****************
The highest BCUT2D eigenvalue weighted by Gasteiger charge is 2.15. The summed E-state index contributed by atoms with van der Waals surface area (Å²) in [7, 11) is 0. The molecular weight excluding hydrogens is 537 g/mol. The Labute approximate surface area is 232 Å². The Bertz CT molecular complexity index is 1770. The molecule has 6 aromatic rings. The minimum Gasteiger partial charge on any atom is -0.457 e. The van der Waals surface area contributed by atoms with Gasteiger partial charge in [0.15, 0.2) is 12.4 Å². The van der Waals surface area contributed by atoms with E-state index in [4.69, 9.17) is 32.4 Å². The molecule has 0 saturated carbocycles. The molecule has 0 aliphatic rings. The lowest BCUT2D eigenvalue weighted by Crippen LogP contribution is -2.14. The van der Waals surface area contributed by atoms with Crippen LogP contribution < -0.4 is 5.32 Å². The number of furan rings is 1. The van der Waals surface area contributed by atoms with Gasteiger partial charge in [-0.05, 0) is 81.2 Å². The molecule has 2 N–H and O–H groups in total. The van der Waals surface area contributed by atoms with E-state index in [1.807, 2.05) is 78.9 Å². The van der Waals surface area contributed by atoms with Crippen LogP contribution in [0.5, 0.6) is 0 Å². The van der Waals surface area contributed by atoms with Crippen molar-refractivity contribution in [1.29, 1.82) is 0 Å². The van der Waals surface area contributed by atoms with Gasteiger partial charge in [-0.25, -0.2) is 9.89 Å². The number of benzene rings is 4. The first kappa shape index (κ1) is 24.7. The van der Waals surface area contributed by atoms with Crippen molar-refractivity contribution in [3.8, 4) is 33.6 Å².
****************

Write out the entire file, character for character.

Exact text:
The highest BCUT2D eigenvalue weighted by Gasteiger charge is 2.15. The summed E-state index contributed by atoms with van der Waals surface area (Å²) in [7, 11) is 0. The molecular weight excluding hydrogens is 537 g/mol. The Labute approximate surface area is 232 Å². The Bertz CT molecular complexity index is 1770. The molecule has 6 aromatic rings. The minimum Gasteiger partial charge on any atom is -0.457 e. The van der Waals surface area contributed by atoms with Gasteiger partial charge in [0.15, 0.2) is 12.4 Å². The van der Waals surface area contributed by atoms with E-state index in [4.69, 9.17) is 32.4 Å². The molecule has 0 saturated carbocycles. The molecule has 0 aliphatic rings. The lowest BCUT2D eigenvalue weighted by Crippen LogP contribution is -2.14. The van der Waals surface area contributed by atoms with Crippen LogP contribution < -0.4 is 5.32 Å². The number of furan rings is 1. The van der Waals surface area contributed by atoms with Gasteiger partial charge in [-0.05, 0) is 81.2 Å². The molecule has 2 N–H and O–H groups in total. The van der Waals surface area contributed by atoms with E-state index in [1.807, 2.05) is 78.9 Å². The van der Waals surface area contributed by atoms with Crippen LogP contribution in [0.5, 0.6) is 0 Å². The van der Waals surface area contributed by atoms with Crippen molar-refractivity contribution in [1.29, 1.82) is 0 Å². The van der Waals surface area contributed by atoms with Gasteiger partial charge in [-0.25, -0.2) is 9.89 Å². The number of benzene rings is 4. The first kappa shape index (κ1) is 24.7. The van der Waals surface area contributed by atoms with Crippen molar-refractivity contribution in [3.8, 4) is 33.6 Å².